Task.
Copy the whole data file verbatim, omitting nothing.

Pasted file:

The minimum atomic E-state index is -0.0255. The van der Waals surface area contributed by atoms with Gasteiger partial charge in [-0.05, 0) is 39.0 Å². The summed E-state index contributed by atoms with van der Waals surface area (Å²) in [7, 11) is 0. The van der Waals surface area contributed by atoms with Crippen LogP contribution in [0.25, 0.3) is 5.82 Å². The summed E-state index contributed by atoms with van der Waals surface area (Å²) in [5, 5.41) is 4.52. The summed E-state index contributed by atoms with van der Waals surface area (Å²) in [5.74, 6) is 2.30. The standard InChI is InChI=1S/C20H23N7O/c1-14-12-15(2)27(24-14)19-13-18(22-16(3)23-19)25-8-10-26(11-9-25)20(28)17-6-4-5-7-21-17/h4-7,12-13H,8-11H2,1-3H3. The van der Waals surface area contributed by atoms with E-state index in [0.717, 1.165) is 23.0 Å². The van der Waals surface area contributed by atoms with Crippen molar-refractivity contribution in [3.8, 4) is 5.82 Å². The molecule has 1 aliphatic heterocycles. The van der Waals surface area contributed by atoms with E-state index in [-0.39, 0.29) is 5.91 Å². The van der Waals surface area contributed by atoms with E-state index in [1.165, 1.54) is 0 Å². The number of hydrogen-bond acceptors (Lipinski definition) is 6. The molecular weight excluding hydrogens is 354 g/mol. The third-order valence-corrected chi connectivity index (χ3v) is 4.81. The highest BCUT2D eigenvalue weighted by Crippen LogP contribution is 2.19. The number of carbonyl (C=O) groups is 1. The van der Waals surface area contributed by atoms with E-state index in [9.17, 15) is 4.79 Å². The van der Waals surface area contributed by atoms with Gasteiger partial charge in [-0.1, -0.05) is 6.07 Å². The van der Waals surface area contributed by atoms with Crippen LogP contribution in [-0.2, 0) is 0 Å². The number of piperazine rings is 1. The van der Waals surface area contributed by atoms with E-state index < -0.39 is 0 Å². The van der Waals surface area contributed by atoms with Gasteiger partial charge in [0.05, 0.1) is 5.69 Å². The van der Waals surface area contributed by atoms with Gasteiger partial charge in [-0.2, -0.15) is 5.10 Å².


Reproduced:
The minimum atomic E-state index is -0.0255. The van der Waals surface area contributed by atoms with Gasteiger partial charge in [-0.05, 0) is 39.0 Å². The summed E-state index contributed by atoms with van der Waals surface area (Å²) in [7, 11) is 0. The van der Waals surface area contributed by atoms with Crippen LogP contribution in [0.25, 0.3) is 5.82 Å². The summed E-state index contributed by atoms with van der Waals surface area (Å²) in [5, 5.41) is 4.52. The summed E-state index contributed by atoms with van der Waals surface area (Å²) in [5.74, 6) is 2.30. The standard InChI is InChI=1S/C20H23N7O/c1-14-12-15(2)27(24-14)19-13-18(22-16(3)23-19)25-8-10-26(11-9-25)20(28)17-6-4-5-7-21-17/h4-7,12-13H,8-11H2,1-3H3. The van der Waals surface area contributed by atoms with E-state index in [0.717, 1.165) is 23.0 Å². The van der Waals surface area contributed by atoms with Crippen molar-refractivity contribution in [3.8, 4) is 5.82 Å². The molecule has 1 aliphatic heterocycles. The van der Waals surface area contributed by atoms with E-state index in [-0.39, 0.29) is 5.91 Å². The van der Waals surface area contributed by atoms with E-state index in [1.165, 1.54) is 0 Å². The number of hydrogen-bond acceptors (Lipinski definition) is 6. The molecular weight excluding hydrogens is 354 g/mol. The third-order valence-corrected chi connectivity index (χ3v) is 4.81. The highest BCUT2D eigenvalue weighted by Crippen LogP contribution is 2.19. The number of carbonyl (C=O) groups is 1. The van der Waals surface area contributed by atoms with E-state index in [9.17, 15) is 4.79 Å². The van der Waals surface area contributed by atoms with Gasteiger partial charge in [-0.1, -0.05) is 6.07 Å². The van der Waals surface area contributed by atoms with Crippen LogP contribution in [-0.2, 0) is 0 Å². The number of piperazine rings is 1. The van der Waals surface area contributed by atoms with E-state index < -0.39 is 0 Å². The van der Waals surface area contributed by atoms with Gasteiger partial charge in [0.05, 0.1) is 5.69 Å². The van der Waals surface area contributed by atoms with Gasteiger partial charge in [-0.2, -0.15) is 5.10 Å².